Water Availability Basics

PDF versionPDF version
Floodplain. Image Copyright © Michael Collier, http://www.earthscienceworld.org/images
Floodplain. Image Copyright © Michael Collier, http://www.earthscienceworld.org/images
  • Floodplain. Image Copyright © Michael Collier, http://www.earthscienceworld.org/images
  • An irrigation canal in Montana. Image Copyright © Marli Miller, University of Oregon. http://www.earthscienceworld.org/images

Fresh water is available as surface water (such as lakes, rivers, reservoirs) and groundwater (found underground in rock or soil layers, and accessed through wells or natural springs). Water is constantly moving on the Earth between the atmosphere, ocean, and different fresh water bodies. Climate, land use, local geology, and water quality all affect the availability of fresh water resources in addition to the direct demands people place on them.

Why does water availability matter?

Water is vital for agriculture, human consumption, industry, and energy generation. If local surface water and groundwater are used up or contaminated beyond use, it becomes necessary to turn to alternative, often more expensive water sources.

How does geoscience help inform decisions on water availability?

Geoscientists study how water moves in order to locate and quantify surface water and water underground. They use models to predict how much water will be available under different scenarios of climate and societal demand. They also explore alternative water sources like water recycling and desalination of ocean water.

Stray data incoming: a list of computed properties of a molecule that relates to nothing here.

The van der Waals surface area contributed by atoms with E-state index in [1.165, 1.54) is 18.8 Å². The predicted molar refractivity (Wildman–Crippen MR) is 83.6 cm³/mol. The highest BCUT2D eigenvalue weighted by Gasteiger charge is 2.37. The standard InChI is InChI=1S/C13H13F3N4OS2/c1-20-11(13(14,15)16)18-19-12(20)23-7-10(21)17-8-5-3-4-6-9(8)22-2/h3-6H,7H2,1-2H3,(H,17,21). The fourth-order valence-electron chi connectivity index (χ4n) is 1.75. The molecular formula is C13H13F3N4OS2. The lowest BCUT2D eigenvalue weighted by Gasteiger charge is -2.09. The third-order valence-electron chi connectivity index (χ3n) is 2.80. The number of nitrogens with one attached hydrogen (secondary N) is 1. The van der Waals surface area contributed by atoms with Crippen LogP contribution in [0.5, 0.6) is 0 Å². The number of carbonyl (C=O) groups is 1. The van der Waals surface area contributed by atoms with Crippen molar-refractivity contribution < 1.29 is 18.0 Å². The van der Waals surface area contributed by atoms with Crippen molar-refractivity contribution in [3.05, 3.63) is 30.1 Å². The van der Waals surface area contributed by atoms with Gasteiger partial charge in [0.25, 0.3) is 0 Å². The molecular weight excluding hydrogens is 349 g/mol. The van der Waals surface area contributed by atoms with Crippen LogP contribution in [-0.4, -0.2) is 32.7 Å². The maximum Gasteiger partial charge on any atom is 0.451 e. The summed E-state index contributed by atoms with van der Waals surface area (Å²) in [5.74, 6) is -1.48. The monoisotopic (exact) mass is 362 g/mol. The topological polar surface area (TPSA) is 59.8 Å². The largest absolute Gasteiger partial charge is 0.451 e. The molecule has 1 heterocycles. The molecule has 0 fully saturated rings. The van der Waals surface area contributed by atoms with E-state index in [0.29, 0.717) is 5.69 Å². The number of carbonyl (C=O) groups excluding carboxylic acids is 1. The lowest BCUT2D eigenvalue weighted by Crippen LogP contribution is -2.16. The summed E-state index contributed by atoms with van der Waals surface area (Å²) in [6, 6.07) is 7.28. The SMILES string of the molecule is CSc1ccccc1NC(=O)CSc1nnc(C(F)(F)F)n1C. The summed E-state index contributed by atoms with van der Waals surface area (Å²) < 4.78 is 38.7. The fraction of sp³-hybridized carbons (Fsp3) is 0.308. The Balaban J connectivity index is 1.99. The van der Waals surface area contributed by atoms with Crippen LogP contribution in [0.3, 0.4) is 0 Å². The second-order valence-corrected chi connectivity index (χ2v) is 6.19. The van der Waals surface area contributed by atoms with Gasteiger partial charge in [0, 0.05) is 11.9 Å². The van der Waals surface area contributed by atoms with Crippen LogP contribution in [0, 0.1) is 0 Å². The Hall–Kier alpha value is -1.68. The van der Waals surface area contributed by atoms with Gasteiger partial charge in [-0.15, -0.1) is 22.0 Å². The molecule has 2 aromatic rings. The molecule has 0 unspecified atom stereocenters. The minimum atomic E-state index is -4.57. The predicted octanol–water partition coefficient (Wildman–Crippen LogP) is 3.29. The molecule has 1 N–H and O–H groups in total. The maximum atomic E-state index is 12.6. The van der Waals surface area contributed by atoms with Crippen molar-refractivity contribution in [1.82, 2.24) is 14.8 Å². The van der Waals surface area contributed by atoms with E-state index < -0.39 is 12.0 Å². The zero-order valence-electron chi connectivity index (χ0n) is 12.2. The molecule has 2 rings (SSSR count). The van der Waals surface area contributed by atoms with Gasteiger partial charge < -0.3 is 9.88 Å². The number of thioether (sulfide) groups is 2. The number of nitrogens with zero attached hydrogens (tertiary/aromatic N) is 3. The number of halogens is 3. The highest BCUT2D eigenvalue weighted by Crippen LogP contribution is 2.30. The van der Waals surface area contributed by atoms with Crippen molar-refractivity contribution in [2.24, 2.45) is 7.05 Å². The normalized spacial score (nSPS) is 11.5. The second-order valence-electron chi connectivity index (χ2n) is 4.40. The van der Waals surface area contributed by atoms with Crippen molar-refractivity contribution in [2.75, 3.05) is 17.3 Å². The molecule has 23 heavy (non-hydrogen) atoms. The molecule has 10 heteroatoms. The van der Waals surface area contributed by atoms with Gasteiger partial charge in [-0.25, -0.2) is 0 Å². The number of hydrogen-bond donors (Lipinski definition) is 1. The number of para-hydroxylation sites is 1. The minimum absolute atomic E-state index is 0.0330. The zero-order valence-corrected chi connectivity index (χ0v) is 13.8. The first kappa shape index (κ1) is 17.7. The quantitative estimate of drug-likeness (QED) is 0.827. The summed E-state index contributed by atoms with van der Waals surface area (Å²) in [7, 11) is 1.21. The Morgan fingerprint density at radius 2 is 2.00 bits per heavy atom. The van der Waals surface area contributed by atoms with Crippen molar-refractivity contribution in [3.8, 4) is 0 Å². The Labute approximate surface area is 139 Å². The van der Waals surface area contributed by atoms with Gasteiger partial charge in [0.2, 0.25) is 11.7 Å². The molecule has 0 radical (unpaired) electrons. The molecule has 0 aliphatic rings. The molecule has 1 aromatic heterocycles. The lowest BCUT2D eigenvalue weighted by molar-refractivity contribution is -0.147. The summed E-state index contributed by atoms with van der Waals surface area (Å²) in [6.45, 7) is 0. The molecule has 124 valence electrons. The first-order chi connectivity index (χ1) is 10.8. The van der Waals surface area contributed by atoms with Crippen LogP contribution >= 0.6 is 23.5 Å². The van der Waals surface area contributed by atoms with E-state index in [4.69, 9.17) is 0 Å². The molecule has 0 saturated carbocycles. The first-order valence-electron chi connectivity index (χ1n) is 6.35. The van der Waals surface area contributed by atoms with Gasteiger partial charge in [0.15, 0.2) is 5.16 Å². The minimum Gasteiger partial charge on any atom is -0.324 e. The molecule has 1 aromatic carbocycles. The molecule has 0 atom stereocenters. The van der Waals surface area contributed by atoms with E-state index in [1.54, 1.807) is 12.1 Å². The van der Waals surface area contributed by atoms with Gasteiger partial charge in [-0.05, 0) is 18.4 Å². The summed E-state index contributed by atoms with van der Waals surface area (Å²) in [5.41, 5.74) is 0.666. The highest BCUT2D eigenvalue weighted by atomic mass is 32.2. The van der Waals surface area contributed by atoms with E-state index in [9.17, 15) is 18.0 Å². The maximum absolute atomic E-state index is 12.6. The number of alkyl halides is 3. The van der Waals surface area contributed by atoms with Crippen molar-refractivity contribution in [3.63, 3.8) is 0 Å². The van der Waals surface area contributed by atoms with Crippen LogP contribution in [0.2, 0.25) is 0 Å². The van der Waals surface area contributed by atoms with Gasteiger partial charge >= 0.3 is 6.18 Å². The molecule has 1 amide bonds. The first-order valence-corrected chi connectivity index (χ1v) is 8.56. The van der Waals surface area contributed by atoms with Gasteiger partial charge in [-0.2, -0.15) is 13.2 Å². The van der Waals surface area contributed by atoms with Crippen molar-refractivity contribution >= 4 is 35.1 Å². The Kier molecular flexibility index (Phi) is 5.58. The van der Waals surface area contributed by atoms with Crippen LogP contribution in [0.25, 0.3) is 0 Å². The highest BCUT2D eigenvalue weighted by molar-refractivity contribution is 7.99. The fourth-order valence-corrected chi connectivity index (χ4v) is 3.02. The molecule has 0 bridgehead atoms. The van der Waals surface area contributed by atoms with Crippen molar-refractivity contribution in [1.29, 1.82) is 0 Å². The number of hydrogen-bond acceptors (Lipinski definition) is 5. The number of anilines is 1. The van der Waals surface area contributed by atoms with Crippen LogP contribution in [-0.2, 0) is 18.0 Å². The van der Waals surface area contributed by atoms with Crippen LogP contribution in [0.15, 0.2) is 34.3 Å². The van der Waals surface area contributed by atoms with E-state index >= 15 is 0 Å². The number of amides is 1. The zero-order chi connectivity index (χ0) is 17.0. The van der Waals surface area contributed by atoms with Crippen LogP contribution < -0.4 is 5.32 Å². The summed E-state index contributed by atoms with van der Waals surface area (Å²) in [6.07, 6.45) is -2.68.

Learn More

Introductory Resources

  • Groundwater Information (Webpage), U.S. Geological Survey Water Science School
    Basic information on the science of groundwater, human interaction with groundwater (wells, groundwater depletion, and overuse), groundwater quality (pesticides, contaminants, water well contamination), use of groundwater, and groundwater measurement, discussion of groundwater and the water cycle, and links to USGS Groundwater data. 
     
  • Surface Water Information (Webpage), U.S. Geological Survey Water Science School
    Basic information on the science of surface water, surface water hazards (floods, drought, storms), surface water quality (runoff, sil fences, sediment ponds, storm sewers, urbanization and water quality, poultry industry and water quality), statistics on surface water use by various sectors, discussion of surface water and the water cycle, measuring surface water, links to surface water data.
     
  • Alternative Water Sources (Webpage), U.S. Department of Energy
    Information on alternative water supplies: stormwater, reclaimed wastewater, graywater, and more, with links to further resources and case study examples for each.

Resources for Educators

Frequently Asked Questions

American Geosciences Institute
American Geosciences Institute
2017-05-18